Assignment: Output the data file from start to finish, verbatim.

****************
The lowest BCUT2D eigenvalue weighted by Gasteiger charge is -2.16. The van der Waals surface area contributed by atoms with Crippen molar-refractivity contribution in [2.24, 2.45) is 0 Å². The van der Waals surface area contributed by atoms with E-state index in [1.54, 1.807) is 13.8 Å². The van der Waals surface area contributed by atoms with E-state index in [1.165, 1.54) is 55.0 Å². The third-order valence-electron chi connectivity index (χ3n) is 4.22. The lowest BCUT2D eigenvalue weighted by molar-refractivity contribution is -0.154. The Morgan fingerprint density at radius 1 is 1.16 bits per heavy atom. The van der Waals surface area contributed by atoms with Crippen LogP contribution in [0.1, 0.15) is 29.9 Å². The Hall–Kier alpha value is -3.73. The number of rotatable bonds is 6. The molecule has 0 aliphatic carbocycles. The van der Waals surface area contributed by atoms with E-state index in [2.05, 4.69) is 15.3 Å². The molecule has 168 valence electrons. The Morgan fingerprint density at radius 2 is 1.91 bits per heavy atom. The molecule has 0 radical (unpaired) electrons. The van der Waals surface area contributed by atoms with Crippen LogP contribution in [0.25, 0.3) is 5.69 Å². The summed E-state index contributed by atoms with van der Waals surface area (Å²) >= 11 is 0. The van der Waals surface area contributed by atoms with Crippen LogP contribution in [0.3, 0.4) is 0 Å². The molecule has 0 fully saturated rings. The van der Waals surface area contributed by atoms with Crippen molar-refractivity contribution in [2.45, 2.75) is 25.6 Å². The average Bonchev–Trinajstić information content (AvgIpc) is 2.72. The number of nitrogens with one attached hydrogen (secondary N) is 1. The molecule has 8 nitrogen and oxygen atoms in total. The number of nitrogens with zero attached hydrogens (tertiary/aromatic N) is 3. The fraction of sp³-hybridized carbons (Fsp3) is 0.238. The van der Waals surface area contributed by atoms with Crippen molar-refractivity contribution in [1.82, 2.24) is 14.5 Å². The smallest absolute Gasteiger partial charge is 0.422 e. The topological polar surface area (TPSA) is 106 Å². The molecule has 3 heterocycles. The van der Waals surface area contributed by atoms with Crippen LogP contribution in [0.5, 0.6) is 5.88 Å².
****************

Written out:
The lowest BCUT2D eigenvalue weighted by Gasteiger charge is -2.16. The van der Waals surface area contributed by atoms with Crippen molar-refractivity contribution in [2.24, 2.45) is 0 Å². The van der Waals surface area contributed by atoms with E-state index in [1.54, 1.807) is 13.8 Å². The van der Waals surface area contributed by atoms with E-state index in [1.165, 1.54) is 55.0 Å². The third-order valence-electron chi connectivity index (χ3n) is 4.22. The lowest BCUT2D eigenvalue weighted by molar-refractivity contribution is -0.154. The Morgan fingerprint density at radius 1 is 1.16 bits per heavy atom. The van der Waals surface area contributed by atoms with Crippen LogP contribution in [0.1, 0.15) is 29.9 Å². The Hall–Kier alpha value is -3.73. The number of rotatable bonds is 6. The molecule has 0 aliphatic carbocycles. The van der Waals surface area contributed by atoms with E-state index in [2.05, 4.69) is 15.3 Å². The molecule has 168 valence electrons. The Morgan fingerprint density at radius 2 is 1.91 bits per heavy atom. The molecule has 0 radical (unpaired) electrons. The van der Waals surface area contributed by atoms with Crippen LogP contribution in [0.25, 0.3) is 5.69 Å². The summed E-state index contributed by atoms with van der Waals surface area (Å²) >= 11 is 0. The van der Waals surface area contributed by atoms with Crippen LogP contribution in [0.3, 0.4) is 0 Å². The molecule has 0 fully saturated rings. The van der Waals surface area contributed by atoms with Crippen molar-refractivity contribution in [2.45, 2.75) is 25.6 Å². The average Bonchev–Trinajstić information content (AvgIpc) is 2.72. The number of nitrogens with one attached hydrogen (secondary N) is 1. The molecule has 8 nitrogen and oxygen atoms in total. The number of nitrogens with zero attached hydrogens (tertiary/aromatic N) is 3. The fraction of sp³-hybridized carbons (Fsp3) is 0.238. The van der Waals surface area contributed by atoms with Crippen molar-refractivity contribution in [1.82, 2.24) is 14.5 Å². The smallest absolute Gasteiger partial charge is 0.422 e. The topological polar surface area (TPSA) is 106 Å². The molecule has 3 heterocycles. The van der Waals surface area contributed by atoms with Crippen LogP contribution in [0.5, 0.6) is 5.88 Å².